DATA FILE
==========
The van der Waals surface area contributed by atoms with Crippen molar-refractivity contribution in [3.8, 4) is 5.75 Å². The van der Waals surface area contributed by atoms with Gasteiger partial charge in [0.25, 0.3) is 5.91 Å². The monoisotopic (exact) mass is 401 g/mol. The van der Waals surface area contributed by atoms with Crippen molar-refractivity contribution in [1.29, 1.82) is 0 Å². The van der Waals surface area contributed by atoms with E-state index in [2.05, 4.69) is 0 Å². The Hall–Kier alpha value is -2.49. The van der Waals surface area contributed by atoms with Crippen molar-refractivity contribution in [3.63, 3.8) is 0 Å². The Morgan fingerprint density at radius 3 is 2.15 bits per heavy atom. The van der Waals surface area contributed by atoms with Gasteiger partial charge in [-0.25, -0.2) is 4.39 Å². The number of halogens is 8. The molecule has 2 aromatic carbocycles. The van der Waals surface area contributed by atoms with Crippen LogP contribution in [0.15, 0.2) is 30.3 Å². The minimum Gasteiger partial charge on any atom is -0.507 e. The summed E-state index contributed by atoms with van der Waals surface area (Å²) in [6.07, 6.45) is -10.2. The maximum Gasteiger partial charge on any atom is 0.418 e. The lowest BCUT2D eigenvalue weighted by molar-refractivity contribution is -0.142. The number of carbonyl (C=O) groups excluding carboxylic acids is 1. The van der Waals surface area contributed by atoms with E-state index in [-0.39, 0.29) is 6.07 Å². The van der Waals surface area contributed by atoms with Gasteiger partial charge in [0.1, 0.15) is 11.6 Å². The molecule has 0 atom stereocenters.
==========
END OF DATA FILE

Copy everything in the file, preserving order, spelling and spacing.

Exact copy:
The van der Waals surface area contributed by atoms with Crippen molar-refractivity contribution in [3.8, 4) is 5.75 Å². The van der Waals surface area contributed by atoms with Gasteiger partial charge in [0.25, 0.3) is 5.91 Å². The monoisotopic (exact) mass is 401 g/mol. The van der Waals surface area contributed by atoms with Crippen molar-refractivity contribution in [1.29, 1.82) is 0 Å². The van der Waals surface area contributed by atoms with E-state index in [2.05, 4.69) is 0 Å². The Hall–Kier alpha value is -2.49. The van der Waals surface area contributed by atoms with Crippen molar-refractivity contribution in [3.63, 3.8) is 0 Å². The Morgan fingerprint density at radius 3 is 2.15 bits per heavy atom. The van der Waals surface area contributed by atoms with Gasteiger partial charge in [-0.25, -0.2) is 4.39 Å². The number of halogens is 8. The molecule has 2 aromatic carbocycles. The van der Waals surface area contributed by atoms with Crippen LogP contribution in [0.15, 0.2) is 30.3 Å². The minimum Gasteiger partial charge on any atom is -0.507 e. The summed E-state index contributed by atoms with van der Waals surface area (Å²) in [6.07, 6.45) is -10.2. The maximum Gasteiger partial charge on any atom is 0.418 e. The lowest BCUT2D eigenvalue weighted by molar-refractivity contribution is -0.142. The number of carbonyl (C=O) groups excluding carboxylic acids is 1. The van der Waals surface area contributed by atoms with E-state index in [-0.39, 0.29) is 6.07 Å². The van der Waals surface area contributed by atoms with Gasteiger partial charge in [0.1, 0.15) is 11.6 Å². The molecule has 0 atom stereocenters.